LAWRENCE v. COASTAL MARINE SERVICE OF TEXAS INC

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Court of Appeals of Texas,Beaumont.

Martha LAWRENCE, et al., Appellants, v. COASTAL MARINE SERVICE OF TEXAS, INC., Appellee.

No. 09-96-110CV.

Decided: December 31, 1997

Before BURGESS, STOVER and CARR,* JJ. Tommy L. Yeates, Moore, Landrey, Garth, Jones, Burmeister & Hulett, Beaumont, Richard G. Lewis, Boneau & Lewis, Port Arthur, Ed W. Barton, Orange, for appellant. Thomas W. Duesler, Harris, Lively & Duesler, Beaumont, Robert J. Killeen, Jr., McAlpine, Peuler, Cozad & Davie, Houston, Thomas C. Fitzhuge, III, Fitzhugh & Thompson, Houston, for appellee.

OPINION

This is an appeal of a take-nothing judgment in a negligence and premises liability case brought by appellants after the death of John Ray Lawrence as the result of an accident on a crane owned by appellee, Coastal Marine Service of Texas, Inc. [Coastal], which occurred while Lawrence was working for Coastal's independent contractor, H.W. Campbell Construction Company [Campbell] on Coastal's premises.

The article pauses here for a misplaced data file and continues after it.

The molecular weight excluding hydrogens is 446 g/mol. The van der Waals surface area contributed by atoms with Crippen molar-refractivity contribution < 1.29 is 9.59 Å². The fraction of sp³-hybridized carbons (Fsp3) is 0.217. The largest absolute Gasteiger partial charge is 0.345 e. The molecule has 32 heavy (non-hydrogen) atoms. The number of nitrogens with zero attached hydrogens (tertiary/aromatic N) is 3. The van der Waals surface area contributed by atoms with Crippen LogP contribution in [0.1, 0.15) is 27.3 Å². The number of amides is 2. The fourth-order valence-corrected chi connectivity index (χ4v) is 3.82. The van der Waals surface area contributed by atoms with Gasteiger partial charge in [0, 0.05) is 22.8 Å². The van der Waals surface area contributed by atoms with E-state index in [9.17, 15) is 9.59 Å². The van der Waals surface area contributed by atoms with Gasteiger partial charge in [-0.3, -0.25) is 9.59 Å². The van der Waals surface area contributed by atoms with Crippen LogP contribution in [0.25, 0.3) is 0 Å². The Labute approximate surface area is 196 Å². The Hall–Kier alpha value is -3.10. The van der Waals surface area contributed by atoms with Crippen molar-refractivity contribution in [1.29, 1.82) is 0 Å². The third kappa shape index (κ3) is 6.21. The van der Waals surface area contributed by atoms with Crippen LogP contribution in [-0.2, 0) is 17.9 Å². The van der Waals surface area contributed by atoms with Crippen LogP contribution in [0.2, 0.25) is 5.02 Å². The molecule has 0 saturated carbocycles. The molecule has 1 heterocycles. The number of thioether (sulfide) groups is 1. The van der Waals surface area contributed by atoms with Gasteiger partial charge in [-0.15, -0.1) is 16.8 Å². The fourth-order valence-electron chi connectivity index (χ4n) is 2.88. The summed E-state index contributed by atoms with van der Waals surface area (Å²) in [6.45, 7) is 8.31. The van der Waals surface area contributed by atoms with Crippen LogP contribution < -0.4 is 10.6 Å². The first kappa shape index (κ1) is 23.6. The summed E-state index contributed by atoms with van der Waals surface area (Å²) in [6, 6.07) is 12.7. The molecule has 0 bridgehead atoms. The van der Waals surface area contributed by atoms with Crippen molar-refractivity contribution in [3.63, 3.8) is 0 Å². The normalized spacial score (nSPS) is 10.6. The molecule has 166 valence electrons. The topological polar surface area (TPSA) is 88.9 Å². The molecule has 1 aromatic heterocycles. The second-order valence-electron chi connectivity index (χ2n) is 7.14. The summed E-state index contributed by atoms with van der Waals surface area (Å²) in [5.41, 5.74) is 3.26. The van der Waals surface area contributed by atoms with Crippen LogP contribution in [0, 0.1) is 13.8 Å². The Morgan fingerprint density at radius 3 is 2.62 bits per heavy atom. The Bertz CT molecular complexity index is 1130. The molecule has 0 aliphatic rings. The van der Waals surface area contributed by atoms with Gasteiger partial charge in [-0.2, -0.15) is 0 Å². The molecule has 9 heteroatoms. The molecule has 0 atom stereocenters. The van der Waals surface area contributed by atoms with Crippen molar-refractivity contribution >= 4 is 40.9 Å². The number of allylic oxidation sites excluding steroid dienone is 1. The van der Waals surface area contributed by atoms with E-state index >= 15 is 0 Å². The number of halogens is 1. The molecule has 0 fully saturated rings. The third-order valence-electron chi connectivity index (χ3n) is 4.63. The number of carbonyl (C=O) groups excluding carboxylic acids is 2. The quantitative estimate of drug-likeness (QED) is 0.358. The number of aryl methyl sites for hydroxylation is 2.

The case proceeded to trial against Campbell and Coastal after the trial court directed a partial verdict against appellants on the premises liability issue.   The jury returned an adverse verdict on the negligence issue and a take-nothing judgment was entered.

Appellants now bring this appeal 1 with five (5) points of error contending that the trial court erred (1) in granting Coastal's partial directed verdict [points of error one through three];  and, (2) by committing charge error [points four and five].

The Accident

The record reflects that at the time of the accident Coastal's crane was being used by Campbell's employees to offload skids on Coastal's property.   After the skids were removed, the boon was moved to the rear of the crane by the operator, at which time Lawrence's head was crushed resulting in his death.   There was no barricading system to prevent access by Lawrence to the rear “pinch point” area.   This rear pinch point area was not readily apparent to the operator in that the crane had no mirrors and the operator had to step out of his cab to see this blind spot, nor did the crane have an operator's manual in the cab.